Research and Creative Interestshumor, satire, political communication, core values, press freedom, Israeli satire,
I am a Ph.D candidate in the Media School minoring in Political Science. My research focuses on political satire in the United States and Israel. I am interested in how satire is used to either reinforce or undermine national core values, especially freedom of the press and of expression, and the relationship between satirical news and “real” news. My research includes a content analysis of The Daily Show’s media critiques, an analysis of survey data regarding the relationship between watching late night comedy and trust in the media and efficacy, and the use of web scraping to analyze the contents of The Daily Show and The Colbert Report.
I have served as a teaching assistant/associate instructor in courses covering a wide array of topics, including research methods, media law and history, media industries, and sports media, as well as T101 Media Life, the Telecommunications introductory class.
Steinberg, E. (under contract), “Freedom of the Press in Israeli and American Satire,” in Baumgartner, J. C. and Becker, A. B. (eds.), Laughing (Still) Matters: The Next Generation of Political Humor Research, Lanham, MD: Lexington Books.
Steinberg, E. (under contract), “Stephen Colbert,” in Baumgartner, J. C. (ed.), American Political Humor: Masters of Satire and Their Impact on U.S. Policy and Culture, Santa Barbara, CA: ABC-CLIO.
Steinberg, E. (in press). Deductive Reasoning. In International Encyclopedia of Communication Research Methods. Eds. Jörg Matthes, Robert F. Potter, & Christine S. Davis. Wiley-Blackwell
Fox, J. R. and Steinberg, E. (under review). Jon Stewart. In Moy, P. (ed.), Oxford Bibliographies in Communication. New York: Oxford University Press.
Steinberg, E. and Fox, J. R. (August 2017). Effect of Jon Stewart’s Daily Show Media Critiques on Declining Public Trust in News Media. Association for Education in Journalism and Mass Communication, Chicago, IL.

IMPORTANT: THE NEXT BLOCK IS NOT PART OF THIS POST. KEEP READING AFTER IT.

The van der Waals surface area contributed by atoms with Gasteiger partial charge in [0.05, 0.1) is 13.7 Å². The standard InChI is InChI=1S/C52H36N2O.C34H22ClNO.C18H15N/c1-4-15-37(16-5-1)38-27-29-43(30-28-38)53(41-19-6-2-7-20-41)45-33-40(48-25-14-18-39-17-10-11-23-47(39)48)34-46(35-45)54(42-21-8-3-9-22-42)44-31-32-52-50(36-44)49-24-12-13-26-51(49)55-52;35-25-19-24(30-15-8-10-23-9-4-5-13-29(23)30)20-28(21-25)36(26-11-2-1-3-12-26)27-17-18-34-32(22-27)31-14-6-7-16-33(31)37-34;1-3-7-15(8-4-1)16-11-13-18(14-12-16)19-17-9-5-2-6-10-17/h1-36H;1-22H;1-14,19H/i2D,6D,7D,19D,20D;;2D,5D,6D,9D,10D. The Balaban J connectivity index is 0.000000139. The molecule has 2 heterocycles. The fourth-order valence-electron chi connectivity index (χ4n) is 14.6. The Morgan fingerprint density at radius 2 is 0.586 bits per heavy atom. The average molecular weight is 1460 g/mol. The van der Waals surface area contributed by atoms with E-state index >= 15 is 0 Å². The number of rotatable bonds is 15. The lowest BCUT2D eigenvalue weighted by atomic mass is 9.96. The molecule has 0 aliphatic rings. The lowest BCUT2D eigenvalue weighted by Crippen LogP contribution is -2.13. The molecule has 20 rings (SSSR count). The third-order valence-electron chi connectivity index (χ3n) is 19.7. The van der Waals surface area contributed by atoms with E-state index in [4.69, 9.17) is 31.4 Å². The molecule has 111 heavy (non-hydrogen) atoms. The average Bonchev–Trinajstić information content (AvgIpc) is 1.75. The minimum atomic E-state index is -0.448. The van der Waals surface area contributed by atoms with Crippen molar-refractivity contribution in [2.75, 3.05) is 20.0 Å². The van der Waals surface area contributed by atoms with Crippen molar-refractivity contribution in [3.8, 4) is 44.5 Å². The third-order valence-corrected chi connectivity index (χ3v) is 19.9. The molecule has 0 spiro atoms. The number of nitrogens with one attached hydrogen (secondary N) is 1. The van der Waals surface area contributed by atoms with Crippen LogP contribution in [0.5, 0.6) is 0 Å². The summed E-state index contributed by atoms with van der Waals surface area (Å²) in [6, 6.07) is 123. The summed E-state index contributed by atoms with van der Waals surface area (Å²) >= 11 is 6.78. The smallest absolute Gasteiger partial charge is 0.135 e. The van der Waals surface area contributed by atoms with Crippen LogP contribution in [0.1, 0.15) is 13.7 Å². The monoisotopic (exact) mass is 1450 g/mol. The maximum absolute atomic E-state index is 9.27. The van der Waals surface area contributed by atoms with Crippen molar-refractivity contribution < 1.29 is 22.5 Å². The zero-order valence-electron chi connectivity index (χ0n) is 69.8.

Steinberg, E. and Lorince, J. (November, 2016). A Census of Fake News: An Automated Content Analysis of Jon Stewart and Stephen Colbert. National Communication Association, Philadelphia, PA.
Steinberg, E. (August 2016). People Power and Media through the Eyes of Late Night Comedy Viewers. Association for Education in Journalism and Mass Communication, Minneapolis, MN.
Steinberg, E. and Fox, J. R. (August 2014). News You Can’t Use: A Content Analysis of the Daily Show’s Media Criticism. Association for Education in Journalism and Mass Communication, Montreal, QC, Canada.
Tang, S., Steinberg, E. and Liu, Y. (August 2013). The Visual Representation of Presidential Candidates in Online Media. Association for Education in Journalism and Mass Communication, Washington, DC.
Steinberg, E. (December 2009). From the Second Lebanon War to Cast Lead: The Political Satire of Eretz Nehederet. The Fifth Annual Graduate Conference in Political Science, International Relations and Public Policy in Memory of Yitzhak Rabin, Jerusalem, Israel.
MANUSCRIPTS UNDER REVIEW
Fox, J. R. and Steinberg, E. “News You Can’t Use: An Examination of the Extent and Impact of Jon Stewart’s Daily Show Media Critiques.” Journal of Broadcasting and Electronic Media (under review).
MANUSCRIPTS IN PREPARATION
Steinberg, E. and Lorince, J. “A Census of Fake News: An Automated Content Analysis of Jon Stewart and Stephen Colbert” Target journal: TBD.
Steinberg, E. “Political Satire, Media Trust, and People Power”. Target journal: TBD.
Faculty, students participate in 100th AEJMC conference (August 8, 2017)
Graduate Student Conference (April 7, 2017)
School to screen Tickling Giants (March 20, 2017)
Election night panelists critique media (November 9, 2016)
Doctoral students present research at weekly colloquium (November 1, 2016)
Media School students, faculty to participate in NCA conference (October 4, 2016)
Media School students, faculty participate in AEJMC conference (August 3, 2016)